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The funny thing about marriage (well, there are many, but let’s narrow it down) is that lots of people seem to have a “secret” that will magically transform everyone’s marriage into a manageable, doable and supposedly happy union. Like this week’s Modern Love written by Gabrielle Zevin — except her secret to marriage isn’t necessarily what you might expect:  The Secret to Marriage Is Never Getting Married. 

Zevin, a novelist and screenwriter, describes the 21-year relationship she has with her partner, Hans:

I have had four dogs with the man I am not married to. I have dedicated several of my books to him, but really, they all could be. He is my most important reader and creative collaborator. We have traveled the world with one suitcase. We have cooked more than 100 Blue Apron meals without killing each other. We have shared a dozen different addresses. We have built a life. tweet

But, they’re not married.

And that’s where Zevin reveals the complications of committing to someone without actually tying the knot, even though, given a complicated and unfair debt Hans brought into the relationship two decades ago, it made sense not to co-mingle expenses — then. Still, she had found herself unable to explain that to people — many often don’t understand the financial realities of a marriage license. It isn’t just about love, it’s about money and property and a lot of other stuff, too.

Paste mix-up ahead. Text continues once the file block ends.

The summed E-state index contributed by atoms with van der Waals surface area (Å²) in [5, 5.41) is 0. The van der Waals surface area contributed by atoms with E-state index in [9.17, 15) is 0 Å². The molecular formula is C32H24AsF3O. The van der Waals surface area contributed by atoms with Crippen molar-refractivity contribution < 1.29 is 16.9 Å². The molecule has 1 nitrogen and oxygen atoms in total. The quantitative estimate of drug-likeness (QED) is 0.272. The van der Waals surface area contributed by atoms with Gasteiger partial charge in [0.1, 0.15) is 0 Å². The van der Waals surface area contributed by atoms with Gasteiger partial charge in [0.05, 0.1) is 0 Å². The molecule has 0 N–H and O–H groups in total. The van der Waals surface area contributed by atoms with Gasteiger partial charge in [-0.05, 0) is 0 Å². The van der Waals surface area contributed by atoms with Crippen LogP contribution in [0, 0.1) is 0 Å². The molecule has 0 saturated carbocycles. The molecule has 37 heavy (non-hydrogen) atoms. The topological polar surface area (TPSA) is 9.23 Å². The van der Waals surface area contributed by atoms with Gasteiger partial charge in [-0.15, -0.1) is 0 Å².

Which is why her longtime accountant is advising that they now tie the knot. Why?

I guess because I am turning 40 this year, he said, “Well, there are reasons to be married when you are old.” The reasons fell largely into two categories: What happens when I die? And what happens if I get sick and then die? tweet

Marriage is not just about love

And this is what hetero couples don’t understand about marriage but same-sex couples do: The big reason why same-sex couples fought so hard for the right to legally marry is exactly because of the sick and dying part, the importance of which was made glaringly clear during the HIV epidemic.

It’s really important for people to understand just what that marriage license offers you; it isn’t just about love and commitment.

Zevin ventures — somewhat blindly — into that territory, too, and it bothered me. Friends of theirs had gotten divorced and when she asked the wife what percentage of the time they would say they were happy, the wife responded 20 percent, then revised it to 2 percent and later bumped up to 3 percent (probably because wives are generally unhappier than husbands although it’s unclear if the couple is hetero or same-sex). Zevin has thoughts on that, too:

Hans and I are happy together most of the time. We have the usual domestic squabbles. Our most frequent argument ends with him throwing up his hands and saying, “I’m not a handyman!” Sometimes I think the secret to a long and happy marriage is never to get married in the first place, although there are surely married couples that are as happy as we are. tweet